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Pet food makers’ advertising dogfight escalates

Chow Chow breeds are displayed during the American Kennel Club's Meet the Breeds event in New York.


Persuasion Notebook offers quick hits on the business of persuasion from The Globe and Mail's marketing and advertising reporter, Susan Krashinsky. Read more on The Globe's marketing page and follow Susan on Twitter @Susinsky.

A legal battle over truth in advertising has escalated, as two companies spar over their marketing to quality-sensitive pet owners.

It started last week with a lawsuit filed in a St. Louis federal court by Purina. The Nestlé SA-owned brand sued competing pet food maker Blue Buffalo under a U.S. law mandating truthful advertising. Purina's case put forward what it says are independent laboratory tests that demonstrate Blue Buffalo's food contains ingredients such as chicken byproduct meal. Blue Buffalo's advertising has positioned the brand as more natural and higher quality than bigger pet food makers' products.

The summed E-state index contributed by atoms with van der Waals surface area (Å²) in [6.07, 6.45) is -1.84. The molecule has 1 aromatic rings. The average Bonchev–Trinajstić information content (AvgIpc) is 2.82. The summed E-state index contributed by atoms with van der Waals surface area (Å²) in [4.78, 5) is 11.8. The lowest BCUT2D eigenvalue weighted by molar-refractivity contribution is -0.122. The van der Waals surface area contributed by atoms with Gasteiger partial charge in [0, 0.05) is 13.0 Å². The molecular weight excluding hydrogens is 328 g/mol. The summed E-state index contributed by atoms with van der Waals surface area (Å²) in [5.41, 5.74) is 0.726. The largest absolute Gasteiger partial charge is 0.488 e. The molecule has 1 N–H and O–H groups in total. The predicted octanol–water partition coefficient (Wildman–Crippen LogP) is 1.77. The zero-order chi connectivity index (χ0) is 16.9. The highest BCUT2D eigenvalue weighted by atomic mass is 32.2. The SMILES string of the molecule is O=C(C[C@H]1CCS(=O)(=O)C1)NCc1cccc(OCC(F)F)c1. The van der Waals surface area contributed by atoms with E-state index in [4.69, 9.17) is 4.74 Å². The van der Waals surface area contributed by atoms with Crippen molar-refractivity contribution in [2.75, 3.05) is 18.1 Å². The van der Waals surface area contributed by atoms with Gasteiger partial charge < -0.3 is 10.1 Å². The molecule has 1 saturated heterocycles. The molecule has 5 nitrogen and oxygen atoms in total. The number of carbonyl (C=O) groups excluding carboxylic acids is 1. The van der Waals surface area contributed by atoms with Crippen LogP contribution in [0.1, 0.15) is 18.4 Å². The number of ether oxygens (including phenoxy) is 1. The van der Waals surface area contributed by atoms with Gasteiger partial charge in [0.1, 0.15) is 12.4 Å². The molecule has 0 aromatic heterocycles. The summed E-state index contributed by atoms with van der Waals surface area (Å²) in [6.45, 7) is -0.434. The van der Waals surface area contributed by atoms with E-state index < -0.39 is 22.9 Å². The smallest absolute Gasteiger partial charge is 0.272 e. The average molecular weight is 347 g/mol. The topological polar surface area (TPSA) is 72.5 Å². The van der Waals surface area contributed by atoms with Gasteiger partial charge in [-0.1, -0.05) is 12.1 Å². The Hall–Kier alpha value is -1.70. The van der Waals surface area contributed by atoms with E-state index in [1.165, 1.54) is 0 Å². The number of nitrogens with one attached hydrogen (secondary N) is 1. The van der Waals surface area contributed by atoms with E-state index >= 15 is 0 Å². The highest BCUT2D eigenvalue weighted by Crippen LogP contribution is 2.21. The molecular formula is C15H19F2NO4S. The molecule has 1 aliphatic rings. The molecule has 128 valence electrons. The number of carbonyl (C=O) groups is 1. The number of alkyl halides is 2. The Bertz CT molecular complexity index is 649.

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This week, Blue Buffalo said it planned to sue Purina for defamation, saying in an open letter that the claims in the lawsuit are "outrageous" and a "malicious attempt to undermine the trust of our pet parents." On Wednesday, Blue Buffalo fulfilled that promise, announcing it has filed its lawsuit.

In an open letter, founder and chairman Bill Bishop said the company has "never purchased one kernel of corn or one ounce of poultry byproduct meal … two ingredients that Nestle Purina claims to have found in our food."

In a statement, Purina said it stands by its claims.

Pet food makers have been working hard in their marketing to insist their products are not a dog's breakfast – making claims about quality, natural source ingredients and complex nutrition.

That's important because pet owners have become increasingly receptive to more "premium" products for their animals. The $3-billion pet food and pet product market in Canada has grown as those consumers have been willing to spend more on higher-quality products. Brands are chasing those premium claims more aggressively – and in this case, are taking each other to court over attacks on those quality claims from competitors.

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